Monday, April 20, 2009

skaizerkite by montt mardié

Montt Mardié, as m.a.b helpfully pointed out, has a sound that would not be out of place at a skating rink. As many of my happy childhood memories were centered around the roller skating rink, I can't help but see this as a compliment. My favorite moment of each skate night was when the lights would dim, the disco ball would drop, and something not unlike Montt Mardié would play. Who wouldn't want to experience that feeling of child-like wonder and fulfillment again? (Puberty on the other hand, I can pass.) Mardié's third album (fourth if you care to count last year's well-compiled Introducing the Best Of), Skaizerkite is a very good place to start recapturing that old feeling.

Back are the swelling crescendos, horn- and string-section accents, and clever wordplay. Anthemic opening track "Welcome to Stalingrad" name-drops Douglas Coupland, and it's off to the races, from the glam-heavy "Girls on Film" kissing-cousin "Click Click," to the disco-ready duet "Unknown Pleasures," to the introspective voice and guitar "Elisabeth By the Piano." In practice, this should result in a genre train wreck. But Mardié carries it off with the style and grace of a seasoned performer: no matter what the style, no matter the amount of truth each song may or may not contain, he's going to make you feel it. I'm not ashamed to say I fall for it every time.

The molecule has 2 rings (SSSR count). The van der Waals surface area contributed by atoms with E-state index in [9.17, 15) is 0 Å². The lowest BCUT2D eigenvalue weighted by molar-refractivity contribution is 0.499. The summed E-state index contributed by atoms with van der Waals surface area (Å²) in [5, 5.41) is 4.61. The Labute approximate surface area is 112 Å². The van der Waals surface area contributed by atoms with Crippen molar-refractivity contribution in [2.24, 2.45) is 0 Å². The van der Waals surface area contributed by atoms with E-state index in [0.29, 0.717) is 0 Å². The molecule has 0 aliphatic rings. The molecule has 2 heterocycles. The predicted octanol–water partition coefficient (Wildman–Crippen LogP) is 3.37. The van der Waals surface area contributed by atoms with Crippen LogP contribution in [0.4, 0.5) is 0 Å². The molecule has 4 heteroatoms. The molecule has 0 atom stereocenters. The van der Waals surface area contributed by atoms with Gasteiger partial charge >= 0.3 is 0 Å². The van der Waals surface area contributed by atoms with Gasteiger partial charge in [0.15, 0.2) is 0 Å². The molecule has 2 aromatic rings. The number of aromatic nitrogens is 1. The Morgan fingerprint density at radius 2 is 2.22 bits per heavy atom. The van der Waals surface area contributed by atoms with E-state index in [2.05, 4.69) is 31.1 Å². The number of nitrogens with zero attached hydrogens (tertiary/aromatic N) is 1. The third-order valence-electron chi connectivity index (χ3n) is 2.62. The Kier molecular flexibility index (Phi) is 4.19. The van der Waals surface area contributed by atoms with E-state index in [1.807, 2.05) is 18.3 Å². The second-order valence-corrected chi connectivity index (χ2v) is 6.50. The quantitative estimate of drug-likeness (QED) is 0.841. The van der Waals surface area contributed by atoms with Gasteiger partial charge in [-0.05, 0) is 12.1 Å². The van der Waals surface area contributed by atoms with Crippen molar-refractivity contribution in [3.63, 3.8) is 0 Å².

Also back is Mardié's romantic fatalism, never more heartbreaking and real than the aforementioned narrative-rich ode to vacation romance, "Elisabeth by the Piano." Couple that with Annie, the reoccurring girl-who-got-away, who on Skaizerkite is getting married to someone else in "A Wedding in June" even as Mardié's still proclaiming his love for her in closing track "I Love You Annie," and you've got the stuff broken hearts and melodramas alike are made of. Of course, emo teens and soap actors only wish they had such an impressive falsetto.

Of course, when it comes to love songs, there is one track that deserves a special mention and special WBH adoration. A song which, without a doubt, is the best geek break-up song committed to tape, the gut-wrenching "Dungeons and Dragons": a tragic tale chronicling the torrid love affair between a too cool girl and a boy who ...know[s] every word Woody Allen wrote. By the last refrain of goodbye ...may the force be with you, I found myself a bit wistful and more that a little disturbed that Mardié seems to have joined the legions of musicians reading my diary1. A bit of a reality check? Maybe. But darn it...I'll skate to that!

Once again: No US release date. Seriously Sweden, must you hold out on us? Thankfully you can buy it via Hybris. Click the link, support the artist -- it's the great circle of life.

1. Gotta get a better lock for the thing.

mp3: "Dancing Shoes" by Montt Mardié

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